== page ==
Richard C. Funt
With the advent of size-controlling rootstocks for fruit trees and high density plantings, growers have developed a renewed interest in trellis supports for fruit trees. This is especially true with apple cultivars on the most dwarfing rootstock, M9. Trees trained and secured to wire trellises have been estab lished in home plantings. This method of growing apples can accommodate from four to six dwarf trees between two posts, depending upon planting distances. Most other rootstocks result in growth that is too vigorous for economical trellis training or are not adaptable to Ohio soils.
The trellis may be constructed for three to six or more wires, depending on vertical spacings of the wires and the ultimate height desired. In most instances, the wires are spaced 18 to 24 inches apart vertically with the bottom wire 18 to 24 inches from the ground. The height of the top wire is determined somewhat by the harvesting method to be used. If all picking is to be done from the ground, the top wire would be six feet from the ground. If a picking platform or short ladders are anticipated, it could be 8 to 10 feet from the ground.
The cost of available posts of the desired length would be a determining factor. Posts to carry the wires may be set before or after planting the trees with the line posts spaced 35 to 45 feet in the row and located halfway between trees. End posts should be anchored. The wires, usually No. 9 galvanized or three to four mm monofilament (not recommended for spur type Delicious), should be in place and secured firmly to the posts by the middle of the first growing season.
Training begins at planting. If no branches are present near the bottom wire, head the tree at the height of the bottom wire or four inches below, in the case of Delicious. This will induce branching just below the wire. The uppermost new shoot usually grows in an upright position and assumes the position of a central leader. At least two other shoots will arise below this one. The two most suitable branches are tied loosely (plastic ties) to the bottom wire as soon as they are long enough, one in each direction. Any other shoots are cut back to short stubs. In tying a shoot to a wire, do not bend it downward to a level that the tip is at a lower level than the point of attachment on the trunk. To do so greatly retards extension shoot growth. The shoot will be in the best position when the tip is a few inches higher than its base. Also, this position is less likely to induce vigorous risers on the scaffold (Figure 1). Growth of the uppermost shoot should extend well beyond the second wire by the end of the first growing season.
During dormant pruning the next spring, head back this central stem at a point just below the second wire. Branching will occur just below the cut. Tie two of the lateral shoots, as they develop, to the second wire - one in each direction. Train the uppermost shoot to the central leader position. For production efficiency, it is important to cover the trellis with fruiting wood as quickly as possible. If possible, it is best to bend by tying shoots that compete with primary laterals rather than delay fruiting by pruning. The branches trained to the lower wire need little pruning the second year, other than to maintain terminal growth and to prevent vigorous upright shoot growth. Strong upright growth is headed back severely so as to contain it well below the second wire.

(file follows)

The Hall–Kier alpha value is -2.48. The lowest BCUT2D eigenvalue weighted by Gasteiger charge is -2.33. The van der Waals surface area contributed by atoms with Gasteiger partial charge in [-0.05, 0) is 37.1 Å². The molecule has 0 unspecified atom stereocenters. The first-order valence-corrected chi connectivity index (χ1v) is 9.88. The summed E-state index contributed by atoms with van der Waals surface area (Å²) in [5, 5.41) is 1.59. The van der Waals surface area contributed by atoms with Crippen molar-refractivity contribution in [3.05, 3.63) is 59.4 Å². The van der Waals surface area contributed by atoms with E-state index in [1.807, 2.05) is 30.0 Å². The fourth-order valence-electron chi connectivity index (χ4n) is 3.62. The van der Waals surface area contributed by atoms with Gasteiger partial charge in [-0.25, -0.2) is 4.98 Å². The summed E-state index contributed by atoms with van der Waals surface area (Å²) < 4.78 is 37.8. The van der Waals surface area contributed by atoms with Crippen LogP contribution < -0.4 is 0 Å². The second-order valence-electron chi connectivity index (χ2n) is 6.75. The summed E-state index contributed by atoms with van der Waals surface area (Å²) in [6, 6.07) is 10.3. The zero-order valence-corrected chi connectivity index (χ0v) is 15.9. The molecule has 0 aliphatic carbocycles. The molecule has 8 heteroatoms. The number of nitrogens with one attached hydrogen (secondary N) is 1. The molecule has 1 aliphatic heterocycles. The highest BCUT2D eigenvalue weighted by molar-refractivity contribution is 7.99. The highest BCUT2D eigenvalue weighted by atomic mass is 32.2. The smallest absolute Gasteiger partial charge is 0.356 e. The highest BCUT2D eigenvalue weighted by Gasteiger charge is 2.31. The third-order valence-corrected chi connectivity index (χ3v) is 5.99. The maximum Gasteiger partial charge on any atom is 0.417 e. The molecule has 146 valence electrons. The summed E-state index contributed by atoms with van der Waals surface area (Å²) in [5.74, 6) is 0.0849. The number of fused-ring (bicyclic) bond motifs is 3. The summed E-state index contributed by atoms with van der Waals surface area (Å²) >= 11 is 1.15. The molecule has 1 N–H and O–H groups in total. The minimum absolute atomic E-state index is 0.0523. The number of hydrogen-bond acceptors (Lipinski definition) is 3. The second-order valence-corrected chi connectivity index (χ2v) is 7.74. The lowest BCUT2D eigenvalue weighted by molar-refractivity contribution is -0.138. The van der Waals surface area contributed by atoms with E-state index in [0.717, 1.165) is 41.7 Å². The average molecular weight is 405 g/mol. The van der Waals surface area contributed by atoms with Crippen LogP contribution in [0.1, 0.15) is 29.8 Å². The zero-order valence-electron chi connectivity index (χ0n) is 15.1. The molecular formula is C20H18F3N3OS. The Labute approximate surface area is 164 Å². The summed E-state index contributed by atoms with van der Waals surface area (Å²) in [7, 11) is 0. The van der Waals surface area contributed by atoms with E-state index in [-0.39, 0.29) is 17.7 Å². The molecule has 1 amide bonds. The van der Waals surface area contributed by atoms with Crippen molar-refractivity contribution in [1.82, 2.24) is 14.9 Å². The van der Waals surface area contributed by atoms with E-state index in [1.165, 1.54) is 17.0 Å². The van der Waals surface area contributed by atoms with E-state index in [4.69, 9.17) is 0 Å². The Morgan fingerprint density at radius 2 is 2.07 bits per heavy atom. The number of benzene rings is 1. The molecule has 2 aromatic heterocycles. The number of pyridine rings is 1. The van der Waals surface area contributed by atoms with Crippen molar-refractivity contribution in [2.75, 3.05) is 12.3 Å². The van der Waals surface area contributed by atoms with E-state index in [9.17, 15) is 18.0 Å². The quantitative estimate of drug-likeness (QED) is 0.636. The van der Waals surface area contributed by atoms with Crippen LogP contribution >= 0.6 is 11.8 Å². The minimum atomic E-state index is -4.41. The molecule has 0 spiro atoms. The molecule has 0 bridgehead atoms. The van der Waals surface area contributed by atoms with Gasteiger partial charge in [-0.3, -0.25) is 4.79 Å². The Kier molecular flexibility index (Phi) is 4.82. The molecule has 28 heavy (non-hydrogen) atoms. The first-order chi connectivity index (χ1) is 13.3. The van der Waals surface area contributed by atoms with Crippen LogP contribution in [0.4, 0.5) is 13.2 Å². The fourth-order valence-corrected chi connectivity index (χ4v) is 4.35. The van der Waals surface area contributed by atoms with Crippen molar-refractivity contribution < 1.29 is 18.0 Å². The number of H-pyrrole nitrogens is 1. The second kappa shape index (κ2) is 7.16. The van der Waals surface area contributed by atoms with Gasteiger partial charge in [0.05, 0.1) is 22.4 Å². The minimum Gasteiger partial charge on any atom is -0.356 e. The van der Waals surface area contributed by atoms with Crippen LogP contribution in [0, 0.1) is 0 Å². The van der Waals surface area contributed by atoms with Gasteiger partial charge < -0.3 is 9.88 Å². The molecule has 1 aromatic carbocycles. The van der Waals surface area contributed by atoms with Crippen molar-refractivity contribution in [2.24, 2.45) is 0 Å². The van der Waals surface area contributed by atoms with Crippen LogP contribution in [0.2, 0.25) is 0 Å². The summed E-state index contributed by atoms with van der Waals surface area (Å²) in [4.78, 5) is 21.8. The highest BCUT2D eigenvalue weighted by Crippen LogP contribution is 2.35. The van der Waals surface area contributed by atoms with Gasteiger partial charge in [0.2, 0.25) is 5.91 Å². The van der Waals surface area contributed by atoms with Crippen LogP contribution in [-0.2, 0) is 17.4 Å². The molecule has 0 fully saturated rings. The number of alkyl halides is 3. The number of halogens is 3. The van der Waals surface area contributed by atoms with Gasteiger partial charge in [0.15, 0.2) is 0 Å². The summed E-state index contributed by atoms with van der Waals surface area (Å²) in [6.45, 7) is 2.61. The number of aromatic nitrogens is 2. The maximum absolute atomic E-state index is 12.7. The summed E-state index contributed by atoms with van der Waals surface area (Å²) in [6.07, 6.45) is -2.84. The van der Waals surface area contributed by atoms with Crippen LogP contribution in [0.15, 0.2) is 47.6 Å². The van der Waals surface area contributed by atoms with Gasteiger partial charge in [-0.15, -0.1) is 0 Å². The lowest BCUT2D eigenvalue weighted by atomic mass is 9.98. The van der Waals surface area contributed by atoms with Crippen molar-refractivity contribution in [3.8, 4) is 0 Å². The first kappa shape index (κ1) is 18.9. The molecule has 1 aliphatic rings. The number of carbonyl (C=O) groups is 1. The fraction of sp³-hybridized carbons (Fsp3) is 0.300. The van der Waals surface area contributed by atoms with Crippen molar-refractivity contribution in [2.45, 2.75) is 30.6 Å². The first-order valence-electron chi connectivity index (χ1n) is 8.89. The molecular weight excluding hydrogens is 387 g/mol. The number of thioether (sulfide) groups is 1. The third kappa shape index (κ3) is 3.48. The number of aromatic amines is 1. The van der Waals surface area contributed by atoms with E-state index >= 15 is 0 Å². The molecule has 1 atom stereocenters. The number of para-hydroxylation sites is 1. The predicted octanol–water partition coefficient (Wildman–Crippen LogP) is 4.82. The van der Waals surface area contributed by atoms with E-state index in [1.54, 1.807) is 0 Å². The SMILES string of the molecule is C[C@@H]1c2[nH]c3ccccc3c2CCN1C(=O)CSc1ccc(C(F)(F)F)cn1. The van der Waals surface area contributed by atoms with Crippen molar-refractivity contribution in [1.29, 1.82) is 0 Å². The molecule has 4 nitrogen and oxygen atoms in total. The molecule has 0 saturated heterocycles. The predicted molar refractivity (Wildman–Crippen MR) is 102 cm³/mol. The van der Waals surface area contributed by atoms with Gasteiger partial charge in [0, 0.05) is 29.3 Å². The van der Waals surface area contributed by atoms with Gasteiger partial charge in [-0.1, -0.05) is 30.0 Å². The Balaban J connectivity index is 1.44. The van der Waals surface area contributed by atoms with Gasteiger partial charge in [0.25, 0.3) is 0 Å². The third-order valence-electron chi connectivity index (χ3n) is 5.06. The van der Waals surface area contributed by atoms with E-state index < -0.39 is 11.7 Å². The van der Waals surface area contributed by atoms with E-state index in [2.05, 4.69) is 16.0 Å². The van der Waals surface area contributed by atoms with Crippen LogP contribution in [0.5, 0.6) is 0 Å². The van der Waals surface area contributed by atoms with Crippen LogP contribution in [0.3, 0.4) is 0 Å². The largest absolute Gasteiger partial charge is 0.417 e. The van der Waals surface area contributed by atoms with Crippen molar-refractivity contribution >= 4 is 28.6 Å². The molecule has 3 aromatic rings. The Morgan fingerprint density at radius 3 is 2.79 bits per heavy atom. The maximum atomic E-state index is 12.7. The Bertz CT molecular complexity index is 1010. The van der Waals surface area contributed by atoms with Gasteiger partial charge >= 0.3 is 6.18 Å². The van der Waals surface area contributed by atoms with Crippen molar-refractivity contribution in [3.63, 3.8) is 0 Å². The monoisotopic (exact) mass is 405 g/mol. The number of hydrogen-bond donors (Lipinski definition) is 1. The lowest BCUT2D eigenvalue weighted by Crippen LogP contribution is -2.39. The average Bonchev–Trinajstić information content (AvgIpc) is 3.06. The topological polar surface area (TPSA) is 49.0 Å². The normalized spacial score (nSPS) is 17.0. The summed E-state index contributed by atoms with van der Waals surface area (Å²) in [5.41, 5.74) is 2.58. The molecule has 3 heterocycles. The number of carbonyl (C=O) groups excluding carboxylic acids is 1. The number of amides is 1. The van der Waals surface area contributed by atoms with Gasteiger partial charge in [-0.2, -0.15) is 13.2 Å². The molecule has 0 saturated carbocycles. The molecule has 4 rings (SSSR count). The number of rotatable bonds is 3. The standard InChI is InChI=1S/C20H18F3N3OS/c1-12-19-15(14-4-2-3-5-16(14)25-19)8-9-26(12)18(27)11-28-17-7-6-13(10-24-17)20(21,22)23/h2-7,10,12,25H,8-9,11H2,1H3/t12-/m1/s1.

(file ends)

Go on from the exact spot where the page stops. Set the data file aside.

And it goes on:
Pruning during the succeeding years of training will be similar to that described for the second year until the basic framework is complete.
When the central leader reaches the top wire, one of two procedures may be followed. The leader may be bent in one direction and tied to the top wire. Then, when a lateral shoot develops below the bend and becomes large enough, it may be secured to the wire in the opposite direction. The other procedure is to head the leader just below the top wire. When new lateral shoots develop, tie the two uppermost to the top wire, as soon as they have sufficient length, extending each in opposite directions. The latter method gives a little more assurance of adequate branches for developing into scaffold branches.
As the arms or scaffold branches touch those of the adjoining tree, an overlap (10 to 20 percent) may be desirable to insure all portions of the trellis are covered with fruiting wood. Each year, after the fruiting wood covers the trellis, pruning should be limited to thinning out to insure good sun light penetration. Extra scaffold shoots left in during the early years should be removed gradually over a three to four year period to permit no more than one primary scaffold per side per wire. Prune side branches lightly with thinning cuts to maintain the desired three to four feet width of tree row.
Mature plantings in the trellised hedge-row system require only a moderate amount of annual dormant pruning. It is often helpful to go over the planting in August each year and remove excessive or unwanted shoot growth.
For additional information about growing fruit, obtain a copy of Extension Bulletin. 528, 'Training and Pruning Fruit Trees', Bulletin 591, 'Growing and Using Fruit at Home' and, Bulletin 780, 'Controlling Diseases and Insects in Home Fruit Plantings'
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Keith L. Smith, Associate Vice President for Ag. Adm. and Director, OSU Extension.
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